Authorities have suspended the search for the body of a youngster who disappeared in the surf while swimming in Atlantic City.

Ten-year-old Khitan Devine of Philadelphia went under Sunday night around 7 p.m. while swimming with his sister.

This is the 3rd drowning incident along the Jersey Shore in the past few weeks - and several other swimmers are lucky to be alive after being saved from rip currents by lifeguards.

Kathleen Pearson, an American Red Cross Health and Safety Services Manager, says, "I think people take the ocean for granted - it's visually appealing, it's a lot of fun, but also has its dangers with it if you're not careful."

She says when people are considering going into the ocean, "They should decide where they're going to swim - that's the first, most important thing, and they should never swim along and they should always swim in a designated swimming area - when a lifeguard is there, and prepared to help them in case they ever have an emergency - and they have to check the surf conditions ahead of time - making sure their swimming abilities equals whatever that condition is."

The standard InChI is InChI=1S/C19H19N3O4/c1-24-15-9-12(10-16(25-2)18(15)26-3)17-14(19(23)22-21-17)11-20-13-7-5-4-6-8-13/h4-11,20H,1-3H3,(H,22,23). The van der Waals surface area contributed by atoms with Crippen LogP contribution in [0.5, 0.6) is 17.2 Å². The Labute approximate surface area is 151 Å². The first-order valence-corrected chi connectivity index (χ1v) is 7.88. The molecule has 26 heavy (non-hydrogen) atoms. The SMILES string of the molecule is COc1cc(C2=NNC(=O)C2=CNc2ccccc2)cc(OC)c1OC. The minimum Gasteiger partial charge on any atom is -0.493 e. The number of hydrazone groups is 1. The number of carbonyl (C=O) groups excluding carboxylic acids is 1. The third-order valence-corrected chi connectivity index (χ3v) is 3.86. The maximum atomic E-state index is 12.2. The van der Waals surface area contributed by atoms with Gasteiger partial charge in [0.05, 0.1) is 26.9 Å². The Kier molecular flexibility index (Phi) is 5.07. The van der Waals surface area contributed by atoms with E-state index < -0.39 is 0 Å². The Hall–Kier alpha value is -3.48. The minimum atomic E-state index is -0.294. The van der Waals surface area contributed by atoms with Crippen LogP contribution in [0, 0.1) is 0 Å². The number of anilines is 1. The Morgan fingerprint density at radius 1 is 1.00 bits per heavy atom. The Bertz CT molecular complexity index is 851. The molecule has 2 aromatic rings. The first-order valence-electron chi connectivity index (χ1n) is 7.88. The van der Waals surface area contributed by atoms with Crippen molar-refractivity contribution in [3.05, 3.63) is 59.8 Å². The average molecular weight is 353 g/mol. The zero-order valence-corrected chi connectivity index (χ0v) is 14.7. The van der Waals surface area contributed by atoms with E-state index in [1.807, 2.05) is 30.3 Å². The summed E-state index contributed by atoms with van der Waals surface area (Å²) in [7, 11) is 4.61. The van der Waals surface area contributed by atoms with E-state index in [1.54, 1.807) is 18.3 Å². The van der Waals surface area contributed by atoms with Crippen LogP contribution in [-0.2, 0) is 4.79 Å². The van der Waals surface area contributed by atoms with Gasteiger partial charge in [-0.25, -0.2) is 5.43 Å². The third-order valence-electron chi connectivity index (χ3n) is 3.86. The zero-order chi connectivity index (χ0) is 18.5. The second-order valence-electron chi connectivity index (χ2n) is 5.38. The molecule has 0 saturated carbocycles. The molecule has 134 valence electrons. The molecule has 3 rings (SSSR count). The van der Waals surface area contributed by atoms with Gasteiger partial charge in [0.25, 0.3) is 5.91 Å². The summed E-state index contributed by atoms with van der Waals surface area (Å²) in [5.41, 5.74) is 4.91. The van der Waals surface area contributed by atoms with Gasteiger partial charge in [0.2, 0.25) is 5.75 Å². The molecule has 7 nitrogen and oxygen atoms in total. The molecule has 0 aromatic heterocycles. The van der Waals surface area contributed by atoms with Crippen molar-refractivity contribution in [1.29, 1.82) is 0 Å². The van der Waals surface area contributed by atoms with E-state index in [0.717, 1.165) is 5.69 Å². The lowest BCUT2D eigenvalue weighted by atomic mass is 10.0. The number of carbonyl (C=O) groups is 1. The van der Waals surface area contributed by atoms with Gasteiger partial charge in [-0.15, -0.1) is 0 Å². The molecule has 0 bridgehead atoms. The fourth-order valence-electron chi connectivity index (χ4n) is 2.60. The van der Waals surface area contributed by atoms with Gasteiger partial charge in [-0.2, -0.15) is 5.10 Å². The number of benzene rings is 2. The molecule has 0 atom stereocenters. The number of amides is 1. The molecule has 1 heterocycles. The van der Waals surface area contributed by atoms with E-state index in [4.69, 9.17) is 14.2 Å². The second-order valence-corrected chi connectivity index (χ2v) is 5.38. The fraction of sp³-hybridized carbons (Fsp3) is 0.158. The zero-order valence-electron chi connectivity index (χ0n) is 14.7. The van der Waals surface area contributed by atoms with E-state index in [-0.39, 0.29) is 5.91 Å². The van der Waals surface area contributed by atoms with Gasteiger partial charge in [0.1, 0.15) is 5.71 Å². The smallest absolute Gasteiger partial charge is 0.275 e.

Pearson adds if someone is caught in a rip current, "You never want to fight against it…you actually want to go with it slightly - you want to swim gradually out of the rip current - going in the direction the rip is taking you- but diagonally towards shore - fighting against it is only going to make your situation worse- you're going to be exhausted and you're not going to have the ability to get to safety…swim diagonally across it, and you will make it to land - it might be a little further down than you expected, but at least the current will help you, and guide you in that direction."

She also points out, "A swimming pool is nice, calm waters, but in the ocean you have other factors, especially the ocean currents, and the ocean waves - the ocean is very strong …if you're not a really strong swimmer you might want to consider the lake and the backyard pool."

Her advice to parents is - always watch your kids like a hawk - because "there are a lot of people who go to our oceans and the lifeguards are watching a lot of people at the same - though they do a amazing job, another set of eyes is vital…even if the youngster is using arm floats or a water tube, if that tube pops or a wind gust blows it away, then that child doesn't have the assistance you were affording them - so the parent really has to stay close….I would like people also to consider going to the Red Cross website - at - that website has a lot of safety tips for water safety swim training as well as first aid and CPR."